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Alimentary, My Dear

Packing a Punch with Spices and Herbs

By Tamia Nelson

August 20, 2002

I blame the voyageurs. To be fair, though, they really had no choice. Forced to race the sun through the short northern summer, they faced two months of 16-hour days, broken only by brief hourly respites to smoke a pipe of tobacco. It was a killing pace, and the voyageurs needed plenty of fuel to keep them going. They found it in rubbaboo, a calorie-rich potage of flour, water, and buffalo pemmican. It wasn't haute cuisine, but no one cared. Hunger was the best of sauces. It still is.

Of course the voyageurs are long gone, but even today canoeists and kayakers are likely to see meals as a necessary evil, something to be got through, rather than enjoyed. True, rubbaboo has given way to freeze-dried entrées, but the difference may be more apparent than real. John McPhee once described freeze-dried meals as creating "a sense of hardtack and pemmican within a gourmet context," and I think he was on to something. The notion that paddlers can live to eat, as well as eat to live, has yet to gain much ground.

It doesn't have to be like this. Are you still just gettin' by as a camp cook? Then here's the good news: You don't have to be a graduate of the CIA—that's the Culinary Institute of America, by the way, and not the other one—to turn ho-hum camp meals into something to look forward to. You just need to pack a bit of a punch. And you don't have to sign up at the gym or dojo to do it. Simply stop by your friendly neighborhood food store and head for the spice section. Dried herbs and spices are just the "punch" you're looking for.

Actually, a food co-op or ethic market may be a better bet than the local HyperMart. While co-ops are often frequented by the sort of folks that George Orwell dismissed as "fruit-juice drinkers," "sandal wearers," and "food-cranks" (I score three out of three here, I'm afraid!), they're also great places to buy dried herbs and spices—and to buy them cheap. Check it out. Whatever you do, don't buy one of the pre-filled "spice shakers" that you'll find on almost every outfitter's shelves. Not only does the selection of spices leave much to be desired—the spices themselves are often stale—but the shakers do a poor job of protecting their contents from moisture. It's a lose-lose scenario. You can do better.

Once you've made your selection and got it home to the kitchen table, decant the amounts you'll need into separate, doubled plastic bags or small, unbreakable containers. (Nalgene® polypropylene jars are good.) As you pack, be sure to label the contents of each bag or jar in waterproof ink, and carry your store receipt with you, too, particularly if your trip will take you across an international border. Unless you can set Agent Everclear's suspicions to rest immediately, she may think your oregano is something else.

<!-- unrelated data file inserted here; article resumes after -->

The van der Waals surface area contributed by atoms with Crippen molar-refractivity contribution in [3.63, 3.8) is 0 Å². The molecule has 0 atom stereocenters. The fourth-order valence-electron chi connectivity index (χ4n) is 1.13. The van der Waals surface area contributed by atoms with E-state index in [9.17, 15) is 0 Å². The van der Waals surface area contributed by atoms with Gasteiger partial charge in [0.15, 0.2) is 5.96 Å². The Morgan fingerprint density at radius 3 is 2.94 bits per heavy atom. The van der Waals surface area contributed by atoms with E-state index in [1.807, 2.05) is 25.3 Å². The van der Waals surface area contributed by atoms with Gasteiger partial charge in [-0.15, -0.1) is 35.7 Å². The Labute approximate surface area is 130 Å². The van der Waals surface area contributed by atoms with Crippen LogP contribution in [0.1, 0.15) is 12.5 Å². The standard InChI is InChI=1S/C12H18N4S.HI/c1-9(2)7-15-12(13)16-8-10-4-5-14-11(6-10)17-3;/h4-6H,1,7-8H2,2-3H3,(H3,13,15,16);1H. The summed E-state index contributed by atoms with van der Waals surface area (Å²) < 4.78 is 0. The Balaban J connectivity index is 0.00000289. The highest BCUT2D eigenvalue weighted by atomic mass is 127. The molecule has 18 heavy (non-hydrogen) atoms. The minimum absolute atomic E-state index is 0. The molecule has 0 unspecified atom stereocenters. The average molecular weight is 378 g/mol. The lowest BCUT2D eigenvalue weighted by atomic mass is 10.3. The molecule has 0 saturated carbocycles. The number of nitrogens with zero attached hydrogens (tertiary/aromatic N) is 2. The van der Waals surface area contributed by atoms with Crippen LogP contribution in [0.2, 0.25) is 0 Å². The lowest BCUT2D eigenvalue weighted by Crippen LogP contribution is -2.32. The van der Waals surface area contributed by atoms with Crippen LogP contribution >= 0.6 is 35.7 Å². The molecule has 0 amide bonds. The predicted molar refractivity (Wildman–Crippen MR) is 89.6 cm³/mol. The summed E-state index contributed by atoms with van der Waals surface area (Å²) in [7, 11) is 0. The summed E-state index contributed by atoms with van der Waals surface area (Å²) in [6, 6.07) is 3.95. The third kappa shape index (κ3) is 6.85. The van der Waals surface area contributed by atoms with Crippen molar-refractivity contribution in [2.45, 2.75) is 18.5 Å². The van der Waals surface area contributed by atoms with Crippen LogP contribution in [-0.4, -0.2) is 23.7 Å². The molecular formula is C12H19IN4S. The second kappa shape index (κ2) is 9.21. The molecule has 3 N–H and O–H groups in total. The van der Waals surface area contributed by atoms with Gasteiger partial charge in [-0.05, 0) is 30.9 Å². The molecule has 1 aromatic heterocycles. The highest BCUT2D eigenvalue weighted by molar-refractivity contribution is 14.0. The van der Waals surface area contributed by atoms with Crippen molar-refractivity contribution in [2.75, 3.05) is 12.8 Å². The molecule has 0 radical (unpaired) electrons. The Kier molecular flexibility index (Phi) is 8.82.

And just what spices and herbs should you bring? That's easy. What do you use at home? Back-country trips are no time to experiment with a radically-altered diet. Take what you know you like, and what you're sure you'll use. That's how I arrived at the contents of my own "punching bag," in fact. Here's the list. Unless otherwise noted, everything is dried.

Salt… I know. Salt's a mineral, not a spice. But it's also an essential weapon in any cook's battery. With judicious use, salt enhances the flavor of fried trout, and a pinch stirred into bubbling oatmeal improves the taste.

Black Pepper… Peppercorns stay fresh longer than ground pepper, particularly in hot, humid weather. (A pepper-mill need weigh only an ounce or two.) You may also want to experiment with so-called "gourmet" blends of white, red, pink, and black peppercorns, but try them at home first.

Thyme… I've always got time for thyme. It's excellent in meat dishes and stews, and great with dried bean, pea, and vegetable soups. Sprinkle a little on fish before cooking. It's wonderful with potatoes, too. A variation on the theme is lemon thyme. As you might guess, it has a distinct citrusy note.

Oregano… A necessity in many Italian and Mexican dishes, oregano is also combined with ground cumin and ground cinnamon to season refried beans and other Mexican fare. And what about fresh fish, sprinkled with oregano and moistened with a squeeze of lemon? Delicious!

Basil… It's a must in pizza and tomato sauce. You can whip up camp pesto, too, using dried basil. Here's how: Cook the pasta of your choice. Drizzle olive oil into the hot, drained pasta, then mix in grated Parmesan cheese, a teaspoon or more of dried basil, salt, and pepper. Good? It's great! Meals don't get much better. What's that? You want even more? OK. Add toasted pine nuts or walnut pieces.